Ordering Metrics

The crawlers queue is prioritized
according to an ordering metric
 The ordering metric is based on an
importance metric
– Location metrics - directly
– Popularity metrics - via estimates according to
pervious crawls
– Similarity metrics – via estimates according to
anchor
When to stop
Up to a certain depth
 Up to a certain amount from each
site
 Up to a maximum pages

Literature
Mercator (Altavista, Java)
 WebBase (Garcia-Molina, Cho)
 PolyBot (Suel, NY Polytechnic)
 Grub (grub.org)
 UbiCrawler (Vigna, Uni. Milano)

Crawler Architecture
PolyBot
• application issues
requests to manager
• manager does DNS
and robot exclusion
• manager schedules
URL on downloader
• downloader gets file
and puts it on disk
• application is notified
of new files
• application parses new
files for hyperlinks
• application sends data
to storage component
Scaling up
•
20 machines
•
1500 pages/s?
•
depends on
crawl strategy
•
hash to nodes
•
based on site
(b/c robot ex)
Scheduler Data Structures
• when to insert new URLs into internal structures?
IXE Crawler
CrawlInfo
thread
Table
<UrlInfo>
Citations
Crawler
Parser
synch. obj
memory
disk
Retriever
Feeder
Scheduler
Host
queues
Cache
select()
Retriever
Retriever select()
UrlEnumerator
Hosts
Robots
Scheduler
Splits URLs by hosts
 Distributes to Retrievers
 Keeps hosts on wait queue for grace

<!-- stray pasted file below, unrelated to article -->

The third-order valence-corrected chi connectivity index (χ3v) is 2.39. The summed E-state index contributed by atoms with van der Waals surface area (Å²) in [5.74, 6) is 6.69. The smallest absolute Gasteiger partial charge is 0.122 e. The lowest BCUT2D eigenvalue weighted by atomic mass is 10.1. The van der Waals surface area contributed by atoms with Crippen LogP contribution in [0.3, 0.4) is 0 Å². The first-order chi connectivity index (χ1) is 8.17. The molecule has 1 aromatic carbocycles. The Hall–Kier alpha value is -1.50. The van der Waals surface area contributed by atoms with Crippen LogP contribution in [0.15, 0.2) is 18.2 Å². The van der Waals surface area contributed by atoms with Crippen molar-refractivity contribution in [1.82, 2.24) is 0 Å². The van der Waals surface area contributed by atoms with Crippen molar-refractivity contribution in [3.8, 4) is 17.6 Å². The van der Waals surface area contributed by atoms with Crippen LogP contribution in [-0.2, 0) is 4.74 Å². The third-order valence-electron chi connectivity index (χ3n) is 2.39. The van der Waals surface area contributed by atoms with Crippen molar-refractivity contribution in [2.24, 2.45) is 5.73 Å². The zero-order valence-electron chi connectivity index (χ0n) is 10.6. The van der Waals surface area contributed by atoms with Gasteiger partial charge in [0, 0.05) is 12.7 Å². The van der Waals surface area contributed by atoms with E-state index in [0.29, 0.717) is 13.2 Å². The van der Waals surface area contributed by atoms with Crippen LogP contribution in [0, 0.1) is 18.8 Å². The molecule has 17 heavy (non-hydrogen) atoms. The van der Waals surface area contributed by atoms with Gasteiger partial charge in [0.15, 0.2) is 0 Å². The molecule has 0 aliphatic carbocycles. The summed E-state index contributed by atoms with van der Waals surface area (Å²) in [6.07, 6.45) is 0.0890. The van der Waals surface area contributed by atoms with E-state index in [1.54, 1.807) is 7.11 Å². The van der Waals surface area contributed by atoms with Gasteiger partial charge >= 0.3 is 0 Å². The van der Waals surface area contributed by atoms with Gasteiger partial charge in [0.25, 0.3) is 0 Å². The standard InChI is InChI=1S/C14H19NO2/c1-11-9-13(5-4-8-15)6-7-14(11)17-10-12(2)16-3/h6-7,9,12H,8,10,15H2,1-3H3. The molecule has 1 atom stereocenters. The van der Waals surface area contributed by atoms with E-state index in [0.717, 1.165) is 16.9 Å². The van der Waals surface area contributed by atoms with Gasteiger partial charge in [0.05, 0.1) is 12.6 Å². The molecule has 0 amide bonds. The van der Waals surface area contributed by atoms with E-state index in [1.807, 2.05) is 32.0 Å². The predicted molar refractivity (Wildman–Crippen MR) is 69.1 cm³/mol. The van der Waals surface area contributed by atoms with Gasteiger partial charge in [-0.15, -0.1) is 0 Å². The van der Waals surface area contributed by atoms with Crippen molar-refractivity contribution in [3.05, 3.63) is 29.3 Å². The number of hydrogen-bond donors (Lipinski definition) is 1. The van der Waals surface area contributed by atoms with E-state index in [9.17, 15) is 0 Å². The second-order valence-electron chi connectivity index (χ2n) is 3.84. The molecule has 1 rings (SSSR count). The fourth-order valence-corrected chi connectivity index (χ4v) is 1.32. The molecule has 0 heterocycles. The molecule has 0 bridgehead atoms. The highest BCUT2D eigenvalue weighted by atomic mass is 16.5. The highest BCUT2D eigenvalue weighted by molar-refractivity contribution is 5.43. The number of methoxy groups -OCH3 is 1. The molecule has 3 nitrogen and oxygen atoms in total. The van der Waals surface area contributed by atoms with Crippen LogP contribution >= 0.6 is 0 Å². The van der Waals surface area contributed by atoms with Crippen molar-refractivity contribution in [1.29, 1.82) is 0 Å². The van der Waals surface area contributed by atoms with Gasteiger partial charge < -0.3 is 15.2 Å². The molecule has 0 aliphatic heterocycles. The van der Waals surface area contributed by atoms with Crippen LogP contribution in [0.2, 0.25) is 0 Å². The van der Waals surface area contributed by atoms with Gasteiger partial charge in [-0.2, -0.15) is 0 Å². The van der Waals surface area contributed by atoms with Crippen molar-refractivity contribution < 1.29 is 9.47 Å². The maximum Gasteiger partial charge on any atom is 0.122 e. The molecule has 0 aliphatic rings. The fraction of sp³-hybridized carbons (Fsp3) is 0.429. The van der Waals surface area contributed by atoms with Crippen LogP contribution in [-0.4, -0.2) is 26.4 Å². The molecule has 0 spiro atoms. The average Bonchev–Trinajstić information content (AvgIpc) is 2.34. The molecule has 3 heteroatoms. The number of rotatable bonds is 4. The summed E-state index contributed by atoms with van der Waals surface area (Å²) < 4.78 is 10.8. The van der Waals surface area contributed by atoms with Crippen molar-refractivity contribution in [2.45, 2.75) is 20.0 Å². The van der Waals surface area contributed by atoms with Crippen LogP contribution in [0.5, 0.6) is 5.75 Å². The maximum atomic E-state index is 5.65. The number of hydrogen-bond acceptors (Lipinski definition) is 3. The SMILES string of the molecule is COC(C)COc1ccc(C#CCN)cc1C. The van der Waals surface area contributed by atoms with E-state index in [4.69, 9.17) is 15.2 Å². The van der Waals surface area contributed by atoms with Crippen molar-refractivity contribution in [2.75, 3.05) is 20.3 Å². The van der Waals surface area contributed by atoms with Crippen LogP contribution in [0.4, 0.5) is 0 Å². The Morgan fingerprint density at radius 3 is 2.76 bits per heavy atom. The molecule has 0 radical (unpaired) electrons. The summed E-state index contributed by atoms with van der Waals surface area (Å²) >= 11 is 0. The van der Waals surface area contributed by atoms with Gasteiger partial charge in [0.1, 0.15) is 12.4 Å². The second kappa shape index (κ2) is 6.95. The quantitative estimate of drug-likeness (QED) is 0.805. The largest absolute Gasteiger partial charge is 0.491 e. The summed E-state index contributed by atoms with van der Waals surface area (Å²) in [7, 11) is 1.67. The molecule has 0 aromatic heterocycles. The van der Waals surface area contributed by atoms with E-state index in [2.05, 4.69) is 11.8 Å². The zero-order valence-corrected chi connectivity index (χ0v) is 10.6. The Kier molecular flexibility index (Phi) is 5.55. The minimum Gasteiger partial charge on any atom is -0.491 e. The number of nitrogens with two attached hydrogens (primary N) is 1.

period

Retriever
Modified version of cURL library
 Asynchronous DNS resolver
 Handles up to 1024 transfer at once
 Keeps connections alive, transfer
multiple files on one connection
(connection setup can be 25% of
retrieval time)

Persistent Storage
Implemented by metaprogramming
as IXE object-relational tables
 Tuned to handle concurrent access,
with low granularity locking
 Locking completely transparent to
application
 < 1% of overall runtime

Parser
> 30% of execution time
 Uses a ThreadPool

Locking and Concurrency

Portable layer (Unix, Windows):
– Thread
– ThreadGroup
– ThreadPool
– Lock
– Condition
– ConditionWait
Pipe
bool Get(T& res) {
LockUp our(_lock);
if (empty()) {
if (closed)
return false;
else {
ConditionWait(not_empty, &_lock);
if (closed)
return false;
}
}
assert(!empty());
res = front();
pop_front();
return true;
}
In Memory Communication
Channel<T>
 Pipe<T, Q = queue<T> >
 MultiPipe<T, Q = queue<T> >
 Asynchronous Put(obj)
 Synchronous Get(obj)
 Peek()
 Close()

Performance Comparison
Language
Parallelism
DNS resolution
nutch
Java
threads: 300
IXE
C++
asynch IO:
1 thread, 500
connections
synchronous asynchronous
Page analysis stages
concurrent
Download speed 19 pag/sec
120 pag/sec
Bandwidth
1.3 Mb/s peak 24 Mb/s peak